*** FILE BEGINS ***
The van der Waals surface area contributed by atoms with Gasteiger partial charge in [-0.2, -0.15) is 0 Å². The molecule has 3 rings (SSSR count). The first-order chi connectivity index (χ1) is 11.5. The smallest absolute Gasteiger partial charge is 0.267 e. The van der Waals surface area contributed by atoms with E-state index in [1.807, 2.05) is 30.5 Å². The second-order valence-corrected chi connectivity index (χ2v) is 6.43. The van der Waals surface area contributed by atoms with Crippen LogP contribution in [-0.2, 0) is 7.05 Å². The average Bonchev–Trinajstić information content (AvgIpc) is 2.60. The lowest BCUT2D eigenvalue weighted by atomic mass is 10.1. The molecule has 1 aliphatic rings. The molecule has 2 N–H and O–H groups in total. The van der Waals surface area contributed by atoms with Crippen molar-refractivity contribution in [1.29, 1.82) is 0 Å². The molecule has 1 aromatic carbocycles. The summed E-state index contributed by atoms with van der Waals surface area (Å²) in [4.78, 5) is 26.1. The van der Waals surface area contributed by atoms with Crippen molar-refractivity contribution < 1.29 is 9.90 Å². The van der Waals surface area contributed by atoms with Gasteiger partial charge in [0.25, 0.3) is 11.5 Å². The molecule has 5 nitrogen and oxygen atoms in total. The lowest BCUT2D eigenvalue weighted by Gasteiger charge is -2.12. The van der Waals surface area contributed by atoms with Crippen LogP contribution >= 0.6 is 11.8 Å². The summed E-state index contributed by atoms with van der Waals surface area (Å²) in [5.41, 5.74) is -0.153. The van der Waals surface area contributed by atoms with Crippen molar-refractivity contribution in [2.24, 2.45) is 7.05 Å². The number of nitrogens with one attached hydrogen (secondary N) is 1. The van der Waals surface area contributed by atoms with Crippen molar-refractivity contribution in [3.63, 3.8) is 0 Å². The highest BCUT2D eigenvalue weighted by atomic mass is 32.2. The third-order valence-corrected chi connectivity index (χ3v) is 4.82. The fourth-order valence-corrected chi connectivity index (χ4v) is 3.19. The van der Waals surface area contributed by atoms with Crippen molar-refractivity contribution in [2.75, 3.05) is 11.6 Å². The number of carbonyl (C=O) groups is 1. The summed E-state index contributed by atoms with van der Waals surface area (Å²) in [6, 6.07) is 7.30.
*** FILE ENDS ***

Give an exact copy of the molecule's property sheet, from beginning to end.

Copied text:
The van der Waals surface area contributed by atoms with Gasteiger partial charge in [-0.2, -0.15) is 0 Å². The molecule has 3 rings (SSSR count). The first-order chi connectivity index (χ1) is 11.5. The smallest absolute Gasteiger partial charge is 0.267 e. The van der Waals surface area contributed by atoms with E-state index in [1.807, 2.05) is 30.5 Å². The second-order valence-corrected chi connectivity index (χ2v) is 6.43. The van der Waals surface area contributed by atoms with Crippen LogP contribution in [-0.2, 0) is 7.05 Å². The average Bonchev–Trinajstić information content (AvgIpc) is 2.60. The lowest BCUT2D eigenvalue weighted by atomic mass is 10.1. The molecule has 1 aliphatic rings. The molecule has 2 N–H and O–H groups in total. The van der Waals surface area contributed by atoms with Crippen molar-refractivity contribution in [1.29, 1.82) is 0 Å². The molecule has 1 aromatic carbocycles. The summed E-state index contributed by atoms with van der Waals surface area (Å²) in [4.78, 5) is 26.1. The van der Waals surface area contributed by atoms with Crippen molar-refractivity contribution < 1.29 is 9.90 Å². The van der Waals surface area contributed by atoms with Gasteiger partial charge in [0.25, 0.3) is 11.5 Å². The molecule has 5 nitrogen and oxygen atoms in total. The lowest BCUT2D eigenvalue weighted by Gasteiger charge is -2.12. The van der Waals surface area contributed by atoms with Crippen LogP contribution >= 0.6 is 11.8 Å². The summed E-state index contributed by atoms with van der Waals surface area (Å²) in [5.41, 5.74) is -0.153. The van der Waals surface area contributed by atoms with Crippen molar-refractivity contribution in [2.24, 2.45) is 7.05 Å². The number of nitrogens with one attached hydrogen (secondary N) is 1. The van der Waals surface area contributed by atoms with Crippen molar-refractivity contribution in [3.63, 3.8) is 0 Å². The highest BCUT2D eigenvalue weighted by atomic mass is 32.2. The third-order valence-corrected chi connectivity index (χ3v) is 4.82. The fourth-order valence-corrected chi connectivity index (χ4v) is 3.19. The van der Waals surface area contributed by atoms with Crippen molar-refractivity contribution in [2.75, 3.05) is 11.6 Å². The number of carbonyl (C=O) groups is 1. The summed E-state index contributed by atoms with van der Waals surface area (Å²) in [6, 6.07) is 7.30.